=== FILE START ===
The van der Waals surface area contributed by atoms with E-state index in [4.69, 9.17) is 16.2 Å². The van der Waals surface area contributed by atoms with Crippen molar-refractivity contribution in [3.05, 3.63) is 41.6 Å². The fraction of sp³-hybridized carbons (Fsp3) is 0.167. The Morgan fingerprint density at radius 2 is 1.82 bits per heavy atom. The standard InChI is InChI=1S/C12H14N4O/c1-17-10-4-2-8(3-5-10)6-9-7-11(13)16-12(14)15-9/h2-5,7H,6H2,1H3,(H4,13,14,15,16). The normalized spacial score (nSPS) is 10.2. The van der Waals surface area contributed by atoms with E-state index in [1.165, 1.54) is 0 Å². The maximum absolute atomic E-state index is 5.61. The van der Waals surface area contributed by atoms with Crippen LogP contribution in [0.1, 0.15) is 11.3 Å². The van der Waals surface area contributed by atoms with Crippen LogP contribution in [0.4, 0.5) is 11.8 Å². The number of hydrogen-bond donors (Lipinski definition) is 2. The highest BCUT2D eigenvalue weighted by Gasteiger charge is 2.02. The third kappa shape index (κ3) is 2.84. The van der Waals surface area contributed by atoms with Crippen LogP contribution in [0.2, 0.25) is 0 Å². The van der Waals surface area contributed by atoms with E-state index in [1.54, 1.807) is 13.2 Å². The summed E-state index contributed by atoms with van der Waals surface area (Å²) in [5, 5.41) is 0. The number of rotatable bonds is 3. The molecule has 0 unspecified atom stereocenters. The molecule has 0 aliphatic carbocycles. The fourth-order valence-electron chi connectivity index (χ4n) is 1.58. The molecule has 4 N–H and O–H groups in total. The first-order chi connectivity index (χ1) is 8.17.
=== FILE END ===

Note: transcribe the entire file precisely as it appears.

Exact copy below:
The van der Waals surface area contributed by atoms with E-state index in [4.69, 9.17) is 16.2 Å². The van der Waals surface area contributed by atoms with Crippen molar-refractivity contribution in [3.05, 3.63) is 41.6 Å². The fraction of sp³-hybridized carbons (Fsp3) is 0.167. The Morgan fingerprint density at radius 2 is 1.82 bits per heavy atom. The standard InChI is InChI=1S/C12H14N4O/c1-17-10-4-2-8(3-5-10)6-9-7-11(13)16-12(14)15-9/h2-5,7H,6H2,1H3,(H4,13,14,15,16). The normalized spacial score (nSPS) is 10.2. The van der Waals surface area contributed by atoms with E-state index in [1.165, 1.54) is 0 Å². The maximum absolute atomic E-state index is 5.61. The van der Waals surface area contributed by atoms with Crippen LogP contribution in [0.1, 0.15) is 11.3 Å². The van der Waals surface area contributed by atoms with Crippen LogP contribution in [0.4, 0.5) is 11.8 Å². The number of hydrogen-bond donors (Lipinski definition) is 2. The highest BCUT2D eigenvalue weighted by Gasteiger charge is 2.02. The third kappa shape index (κ3) is 2.84. The van der Waals surface area contributed by atoms with Crippen LogP contribution in [0.2, 0.25) is 0 Å². The van der Waals surface area contributed by atoms with E-state index in [1.54, 1.807) is 13.2 Å². The summed E-state index contributed by atoms with van der Waals surface area (Å²) in [5, 5.41) is 0. The number of rotatable bonds is 3. The molecule has 0 unspecified atom stereocenters. The molecule has 0 aliphatic carbocycles. The fourth-order valence-electron chi connectivity index (χ4n) is 1.58. The molecule has 4 N–H and O–H groups in total. The first-order chi connectivity index (χ1) is 8.17.